Hensley's Practical Approach to Cardiothoracic Anesthesia

16. Anesthetic Considerations for Surgical Myectomy in Patients With Hypertrophic Cardiomyopathy 353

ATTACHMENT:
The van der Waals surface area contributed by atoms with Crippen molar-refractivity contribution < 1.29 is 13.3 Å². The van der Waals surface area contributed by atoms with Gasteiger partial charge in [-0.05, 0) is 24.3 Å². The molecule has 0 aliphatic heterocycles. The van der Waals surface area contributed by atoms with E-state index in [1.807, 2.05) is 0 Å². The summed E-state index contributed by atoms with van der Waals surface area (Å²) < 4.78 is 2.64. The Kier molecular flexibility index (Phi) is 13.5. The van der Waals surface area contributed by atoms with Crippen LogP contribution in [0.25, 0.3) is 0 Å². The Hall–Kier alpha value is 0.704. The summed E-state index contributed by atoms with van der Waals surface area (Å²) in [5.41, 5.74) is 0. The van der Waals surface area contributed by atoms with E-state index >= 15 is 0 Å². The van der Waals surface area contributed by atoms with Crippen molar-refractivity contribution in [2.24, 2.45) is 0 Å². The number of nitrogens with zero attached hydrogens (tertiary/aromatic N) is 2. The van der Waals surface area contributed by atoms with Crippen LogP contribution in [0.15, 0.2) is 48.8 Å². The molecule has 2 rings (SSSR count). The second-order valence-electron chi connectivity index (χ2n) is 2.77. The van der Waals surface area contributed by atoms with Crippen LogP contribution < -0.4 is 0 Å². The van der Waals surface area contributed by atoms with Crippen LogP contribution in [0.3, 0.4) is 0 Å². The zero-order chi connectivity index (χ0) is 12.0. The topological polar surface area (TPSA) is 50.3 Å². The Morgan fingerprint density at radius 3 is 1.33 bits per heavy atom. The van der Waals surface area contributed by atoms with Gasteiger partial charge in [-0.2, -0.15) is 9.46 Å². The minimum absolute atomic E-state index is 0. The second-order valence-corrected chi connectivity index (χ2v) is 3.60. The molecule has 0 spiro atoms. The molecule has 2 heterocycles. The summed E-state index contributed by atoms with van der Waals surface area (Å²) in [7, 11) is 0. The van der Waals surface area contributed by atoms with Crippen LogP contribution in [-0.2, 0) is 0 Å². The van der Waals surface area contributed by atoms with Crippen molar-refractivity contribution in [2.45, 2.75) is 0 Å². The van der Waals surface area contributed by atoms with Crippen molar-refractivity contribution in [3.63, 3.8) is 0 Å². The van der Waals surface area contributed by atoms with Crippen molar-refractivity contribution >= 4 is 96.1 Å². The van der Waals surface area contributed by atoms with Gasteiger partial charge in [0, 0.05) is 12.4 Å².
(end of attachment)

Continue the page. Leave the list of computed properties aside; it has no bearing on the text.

Although the operation is technically more challenging in children because of the difficulty of exposure of the smaller structures, there is a role for surgery in the pediatric group with similarly acceptably low-risk and good late results. Late survival after myec tomy is improved compared to the natural history of this disease without surgery. Anes thetic management of surgical myectomy for HCM in children, particularly induction of general anesthesia, is more challenging than in adults. Preoperative hydration is essential. Some experts recommend admission of children to the hospital for IV hydration before the day of surgery. Placement of preinduction arterial lines in children is seldomly pos sible. Also, inhalation induction with a higher dose of volatile agent common in pediatric practice might compromise cardiac output due to decreased systemic vascular resistance and exacerbation of LVOT obstruction. Larger doses of oral premedication (midazolam 0.5-1 mg/kg, ketamine 3-5 mg/kg) may help before induction. IV induction is utilized when peripheral IV can be placed without upsetting the child. Otherwise, gentle inhala tion induction with sevoflurane not exceeding 4% can facilitate peripheral IV placement. IV fluids and phenylephrine should be readily available to maintain preload and vascular resistance during and after induction. The rest of anesthetic management is similar to the adult population. Pecto-intercostal fascial nerve blocks can be used for teenagers or older children, alternatively younger children receive wound local anesthetic infiltration by the surgeon. D. Right Ventricular Hypertrophy Right ventricular hypertrophy may rarely occur with HCM, 27 and some young patients may present with both LVOT and right ventricular outflow tract obstruction. Right ventricular enlargement and dysfunction are associated with worse prognosis. 28 Patients with right ven tricular obstruction may require right ventricular myectomy and outflow patch augmentation in addition to LV myectomy. In these patients, inotropic support might be necessary early postoperatively following bilateral ventriculotomy. V. Summary Extended septal myectomy can be performed in symptomatic patients with HCM with very low mortality and excellent relief of symptoms. Early significant reductions in LVOT obstruction and degree of MR are maintained at late follow-up in the majority of patients. Anesthetic management of surgical myectomy is challenging but rewarding. While severe hemodynamic swings are com mon, they usually respond well to maneuvers, alleviating dynamic LVOT obstruction. At the end of the myectomy operation, the immediate result can be appreciated with the direct measurements of absent or minimal LVOT gradient and improvement of pulmonary pressure. REFERENCES 1. Maron BJ, Gardin JM, Flack JM, Gidding SS, Kurosaki TT, Bild DE. Prevalence of hypertrophic cardiomyopathy in a general population of young adults. Echocardiographic analysis of 4111 subjects in the CARDIA Study. Coronary Artery Risk Devel opment in (Young) Adults. Circulation . 1995;92(4):785-789. 2. Semsarian C, Ingles J, Maron MS, Maron BJ. New perspectives on the prevalence of hypertrophic cardiomyopathy. J Am Coll Cardiol . 2015;65(12):1249-1254. 3. McKenna WJ, Maron BJ, Thiene G. Classification, epidemiology, and global burden of cardiomyopathies. Circ Res . 2017;121(7):722-730. 4. Sun D, Schaff HV, Nishimura RA, Geske JB, Dearani JA, Ommen SR. Transapical septal myectomy for hypertrophic cardio myopathy with midventricular obstruction. Ann Thorac Surg . 2021;111(3):836-844. 5. American College of Cardiology Foundation/American Heart Association Task Force on Practice, American Association for Thoracic Surgery, American Society of Echocardiography, et al. 2011 ACCF/AHA guideline for the diagnosis and treatment of hypertrophic cardiomyopathy: a report of the American College of Cardiology Foundation/American Heart Association Task Force on Practice Guidelines. J Thorac Cardiovasc Surg . 2011;142:e153-e203. 6. Peng L, Burczak DR, Newman DB, Geske JB. Repetitive squat-to-stand provocation of dynamic left ventricular outflow tract obstruction in hypertrophic cardiomyopathy. J Am Soc Echocardiogr . 2022;35(3):323-326. 7. Maron BJ, Roberts WC. Hypertrophic cardiomyopathy and cardiac muscle cell disorganization revisited: relation between the two and significance. Am Heart J . 1981;102(1):95-110. 8. Tanaka M, Fujiwara H, Onodera T, Wu DJ, Hamashima Y, Kawai C. Quantitative analysis of myocardial fibrosis in normals, hypertensive hearts, and hypertrophic cardiomyopathy. Br Heart J . 1986;55(6):575-581.

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